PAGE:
4. Acousto-optic effect compensation for optical determination of the normal velocity distribution associated with acoustic transducer radiation.

    PubMed

    Foote, Kenneth G; Theobald, Peter D

    2015-09-01

    The acousto-optic effect, in which an acoustic wave causes variations in the optical index of refraction, imposes a fundamental limitation on the determination of the normal velocity, or normal displacement, distribution on the surface of an acoustic transducer or optically reflecting pellicle by a scanning heterodyne, or homodyne, laser interferometer. A general method of compensation is developed for a pulsed harmonic pressure field, transmitted by an acoustic transducer, in which the laser beam can transit the transducer nearfield. By representing the pressure field by the Rayleigh integral, the basic equation for the unknown normal velocity on the surface of the transducer or pellicle is transformed into a Fredholm equation of the second kind. A numerical solution is immediate when the scanned points on the surface correspond to those of the surface area discretization. Compensation is also made for oblique angles of incidence by the scanning laser beam. The present compensation method neglects edge waves, or those due to boundary diffraction, as well as effects due to baffles, if present. By allowing measurement in the nearfield of the radiating transducer, the method can enable quantification of edge-wave and baffle effects on transducer radiation. A verification experiment has been designed. PMID:26428801

  5. A potential means of using acoustic emission for crack detection under cyclic-load conditions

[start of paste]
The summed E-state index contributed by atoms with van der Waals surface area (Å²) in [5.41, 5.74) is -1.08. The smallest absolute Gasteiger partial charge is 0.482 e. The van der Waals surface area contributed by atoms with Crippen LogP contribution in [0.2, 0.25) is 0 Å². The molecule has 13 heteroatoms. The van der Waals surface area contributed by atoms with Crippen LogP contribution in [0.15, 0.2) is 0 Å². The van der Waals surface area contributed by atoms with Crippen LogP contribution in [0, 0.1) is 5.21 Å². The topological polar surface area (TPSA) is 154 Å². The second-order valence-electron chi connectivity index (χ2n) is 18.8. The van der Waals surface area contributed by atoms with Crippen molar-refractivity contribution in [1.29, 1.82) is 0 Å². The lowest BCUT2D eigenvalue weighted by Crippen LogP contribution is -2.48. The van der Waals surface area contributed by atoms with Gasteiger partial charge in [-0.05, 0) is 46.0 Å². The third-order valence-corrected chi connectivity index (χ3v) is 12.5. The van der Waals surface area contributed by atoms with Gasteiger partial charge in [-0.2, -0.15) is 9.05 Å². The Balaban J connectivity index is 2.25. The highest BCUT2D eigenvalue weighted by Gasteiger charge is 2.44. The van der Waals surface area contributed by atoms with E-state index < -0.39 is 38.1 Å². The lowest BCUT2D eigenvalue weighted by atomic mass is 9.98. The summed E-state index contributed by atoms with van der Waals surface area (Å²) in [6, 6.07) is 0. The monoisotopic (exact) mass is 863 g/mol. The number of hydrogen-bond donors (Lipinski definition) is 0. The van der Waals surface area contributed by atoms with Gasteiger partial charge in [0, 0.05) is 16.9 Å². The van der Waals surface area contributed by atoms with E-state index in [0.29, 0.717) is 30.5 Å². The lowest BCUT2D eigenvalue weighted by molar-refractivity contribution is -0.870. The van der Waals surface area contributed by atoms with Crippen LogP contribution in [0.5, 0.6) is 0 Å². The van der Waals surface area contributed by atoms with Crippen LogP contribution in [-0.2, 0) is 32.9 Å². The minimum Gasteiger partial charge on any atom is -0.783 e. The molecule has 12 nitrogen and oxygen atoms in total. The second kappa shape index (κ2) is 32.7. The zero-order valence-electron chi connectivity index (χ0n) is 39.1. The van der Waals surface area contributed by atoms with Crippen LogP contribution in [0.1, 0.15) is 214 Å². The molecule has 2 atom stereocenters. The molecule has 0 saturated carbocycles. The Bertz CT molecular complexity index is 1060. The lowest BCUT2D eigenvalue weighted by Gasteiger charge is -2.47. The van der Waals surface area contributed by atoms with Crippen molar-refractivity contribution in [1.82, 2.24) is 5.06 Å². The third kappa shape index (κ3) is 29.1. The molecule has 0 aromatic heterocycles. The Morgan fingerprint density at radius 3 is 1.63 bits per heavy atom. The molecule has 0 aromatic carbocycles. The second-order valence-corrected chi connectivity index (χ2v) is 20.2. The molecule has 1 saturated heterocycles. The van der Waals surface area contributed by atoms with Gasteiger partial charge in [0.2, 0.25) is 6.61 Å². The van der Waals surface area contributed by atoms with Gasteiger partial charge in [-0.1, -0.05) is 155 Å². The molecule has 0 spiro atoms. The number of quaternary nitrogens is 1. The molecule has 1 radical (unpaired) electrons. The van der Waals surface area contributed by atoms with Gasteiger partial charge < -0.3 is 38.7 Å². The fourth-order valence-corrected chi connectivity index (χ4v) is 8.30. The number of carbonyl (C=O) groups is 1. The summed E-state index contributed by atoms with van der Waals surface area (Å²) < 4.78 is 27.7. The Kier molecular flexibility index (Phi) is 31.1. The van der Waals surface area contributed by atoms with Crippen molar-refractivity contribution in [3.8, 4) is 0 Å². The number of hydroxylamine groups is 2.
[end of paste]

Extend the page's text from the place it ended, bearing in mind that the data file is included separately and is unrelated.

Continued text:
NASA Technical Reports Server (NTRS)

    Vary, A.; Klima, S. J.

    1973-01-01

    A preliminary investigation was conducted to assess the feasibility of monitoring acoustic emission signals from fatigue cracks during cyclic bend tests. Plate specimens of 6A1-4V titanium, 2219-T87 aluminum, and 18-Ni maraging steel were tested with and without crack starter notches. It was found that significant acoustic emission signals could be detected in the frequency range from 100 kHz to 400 kHz. Cracks emanating from starter notches were monitored by the ultrasonic pulse-echo technique and periodically measured by micro-optical examination. Methods used to reduce the effects of extraneous noises (i.e., machine noises, fretting) are described. A frequency spectrum analyzer was used to characterize the emissions and to evaluate methods used to acquire the signals (i.e., transducer location, bandwidth selection). The investigation indicated that it was possible to extract meaningful acoustic emission signals in a cyclic bend machine environment.